Baroness Northover (LD): As the right reverend Prelate the Bishop of Leeds passionately pointed out, progress is not inevitable—a liberal internationalist order is not a given. The populist movements of the 1930s followed the terrible economic depression of the 1920s and 1930s, as my noble friend Lord Ashdown pointed out….The growth of international law—and international humanitarian law, in particular—since the Second World War and in reaction to it, as my noble friend Lord Thomas outlined, is surely to be hugely welcomed. Again, I agree with the right reverend Prelate the Bishop of Leeds that it is not a given that these should have developed.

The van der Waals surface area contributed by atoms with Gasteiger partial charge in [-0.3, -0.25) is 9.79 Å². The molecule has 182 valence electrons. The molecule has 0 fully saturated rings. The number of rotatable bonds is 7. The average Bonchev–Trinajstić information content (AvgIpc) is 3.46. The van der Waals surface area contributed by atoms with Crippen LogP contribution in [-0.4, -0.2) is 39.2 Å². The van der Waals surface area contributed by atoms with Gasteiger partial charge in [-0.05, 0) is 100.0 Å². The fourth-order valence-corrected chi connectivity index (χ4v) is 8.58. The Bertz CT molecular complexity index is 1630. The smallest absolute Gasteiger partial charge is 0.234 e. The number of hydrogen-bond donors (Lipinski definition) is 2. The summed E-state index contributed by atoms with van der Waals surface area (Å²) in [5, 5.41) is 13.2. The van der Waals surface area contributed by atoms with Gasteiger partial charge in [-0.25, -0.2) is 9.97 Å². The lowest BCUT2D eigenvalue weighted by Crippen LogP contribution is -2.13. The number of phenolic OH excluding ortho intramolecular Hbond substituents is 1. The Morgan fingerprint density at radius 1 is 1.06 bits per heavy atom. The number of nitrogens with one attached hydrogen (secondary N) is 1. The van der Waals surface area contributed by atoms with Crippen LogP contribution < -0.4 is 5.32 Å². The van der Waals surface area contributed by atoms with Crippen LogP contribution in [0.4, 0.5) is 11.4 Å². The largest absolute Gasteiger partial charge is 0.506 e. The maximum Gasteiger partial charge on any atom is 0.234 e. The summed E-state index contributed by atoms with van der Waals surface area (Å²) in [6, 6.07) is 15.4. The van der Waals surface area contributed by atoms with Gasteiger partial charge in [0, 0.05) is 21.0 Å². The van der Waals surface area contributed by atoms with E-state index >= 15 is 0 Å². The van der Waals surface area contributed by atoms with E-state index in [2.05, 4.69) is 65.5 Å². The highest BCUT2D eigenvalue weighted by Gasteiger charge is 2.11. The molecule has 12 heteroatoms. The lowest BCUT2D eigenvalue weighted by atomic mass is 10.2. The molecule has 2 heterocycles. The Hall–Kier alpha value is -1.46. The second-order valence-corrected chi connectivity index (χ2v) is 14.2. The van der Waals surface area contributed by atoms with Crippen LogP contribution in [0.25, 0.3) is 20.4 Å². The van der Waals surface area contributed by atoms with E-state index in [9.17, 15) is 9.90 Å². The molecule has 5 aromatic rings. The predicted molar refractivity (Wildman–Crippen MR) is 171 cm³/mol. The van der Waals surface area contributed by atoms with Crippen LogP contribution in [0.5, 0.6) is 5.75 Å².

Lord Collins of Highbury (Lab): In considering the challenges posed by populism and nationalism, I want to emphasise, like both right reverend Prelates, that the ingredients of a thriving democracy are not limited to political parties. I say that because of the importance of civil society—I include the Church in that, and in particular trade unions—in our democratic life.
Lord Bruce of Bennachie (LD): The right reverend Prelates gave us thoughtful and philosophical contributions which added considerably to the debate.